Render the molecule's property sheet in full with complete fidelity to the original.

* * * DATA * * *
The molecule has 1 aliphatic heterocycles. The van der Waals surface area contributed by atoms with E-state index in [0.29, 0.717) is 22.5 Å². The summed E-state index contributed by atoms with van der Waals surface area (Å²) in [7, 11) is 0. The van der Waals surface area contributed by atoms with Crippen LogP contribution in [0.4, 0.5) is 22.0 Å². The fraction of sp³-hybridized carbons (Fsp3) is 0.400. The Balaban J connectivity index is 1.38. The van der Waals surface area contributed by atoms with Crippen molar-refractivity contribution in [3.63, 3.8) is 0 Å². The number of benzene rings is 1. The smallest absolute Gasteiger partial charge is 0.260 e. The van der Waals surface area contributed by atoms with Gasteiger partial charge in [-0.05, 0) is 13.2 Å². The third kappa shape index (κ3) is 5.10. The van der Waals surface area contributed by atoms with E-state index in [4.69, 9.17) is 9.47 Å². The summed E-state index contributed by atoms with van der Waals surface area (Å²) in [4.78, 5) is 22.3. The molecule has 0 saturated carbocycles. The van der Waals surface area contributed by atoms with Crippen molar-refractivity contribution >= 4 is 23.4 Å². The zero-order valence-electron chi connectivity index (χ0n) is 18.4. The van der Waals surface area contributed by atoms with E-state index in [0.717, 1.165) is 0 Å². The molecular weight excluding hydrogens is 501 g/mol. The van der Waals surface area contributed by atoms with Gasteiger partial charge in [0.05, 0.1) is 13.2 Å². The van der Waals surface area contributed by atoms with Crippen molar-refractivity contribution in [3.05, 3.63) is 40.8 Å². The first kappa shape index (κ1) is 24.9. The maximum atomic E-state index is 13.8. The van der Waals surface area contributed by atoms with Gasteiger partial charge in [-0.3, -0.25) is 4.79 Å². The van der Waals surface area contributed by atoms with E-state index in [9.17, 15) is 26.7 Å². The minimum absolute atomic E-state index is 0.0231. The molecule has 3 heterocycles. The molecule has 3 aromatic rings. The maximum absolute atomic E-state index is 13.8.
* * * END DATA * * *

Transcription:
The molecule has 1 aliphatic heterocycles. The van der Waals surface area contributed by atoms with E-state index in [0.29, 0.717) is 22.5 Å². The summed E-state index contributed by atoms with van der Waals surface area (Å²) in [7, 11) is 0. The van der Waals surface area contributed by atoms with Crippen LogP contribution in [0.4, 0.5) is 22.0 Å². The fraction of sp³-hybridized carbons (Fsp3) is 0.400. The Balaban J connectivity index is 1.38. The van der Waals surface area contributed by atoms with Crippen molar-refractivity contribution in [3.63, 3.8) is 0 Å². The number of benzene rings is 1. The smallest absolute Gasteiger partial charge is 0.260 e. The van der Waals surface area contributed by atoms with Gasteiger partial charge in [-0.05, 0) is 13.2 Å². The third kappa shape index (κ3) is 5.10. The van der Waals surface area contributed by atoms with E-state index in [4.69, 9.17) is 9.47 Å². The summed E-state index contributed by atoms with van der Waals surface area (Å²) in [4.78, 5) is 22.3. The molecule has 0 saturated carbocycles. The van der Waals surface area contributed by atoms with Crippen molar-refractivity contribution >= 4 is 23.4 Å². The zero-order valence-electron chi connectivity index (χ0n) is 18.4. The van der Waals surface area contributed by atoms with E-state index in [0.717, 1.165) is 0 Å². The molecular weight excluding hydrogens is 501 g/mol. The van der Waals surface area contributed by atoms with Gasteiger partial charge in [0.05, 0.1) is 13.2 Å². The van der Waals surface area contributed by atoms with Crippen molar-refractivity contribution in [3.05, 3.63) is 40.8 Å². The first kappa shape index (κ1) is 24.9. The maximum atomic E-state index is 13.8. The van der Waals surface area contributed by atoms with Gasteiger partial charge in [-0.3, -0.25) is 4.79 Å². The van der Waals surface area contributed by atoms with E-state index in [9.17, 15) is 26.7 Å². The minimum absolute atomic E-state index is 0.0231. The molecule has 3 heterocycles. The molecule has 3 aromatic rings. The maximum absolute atomic E-state index is 13.8.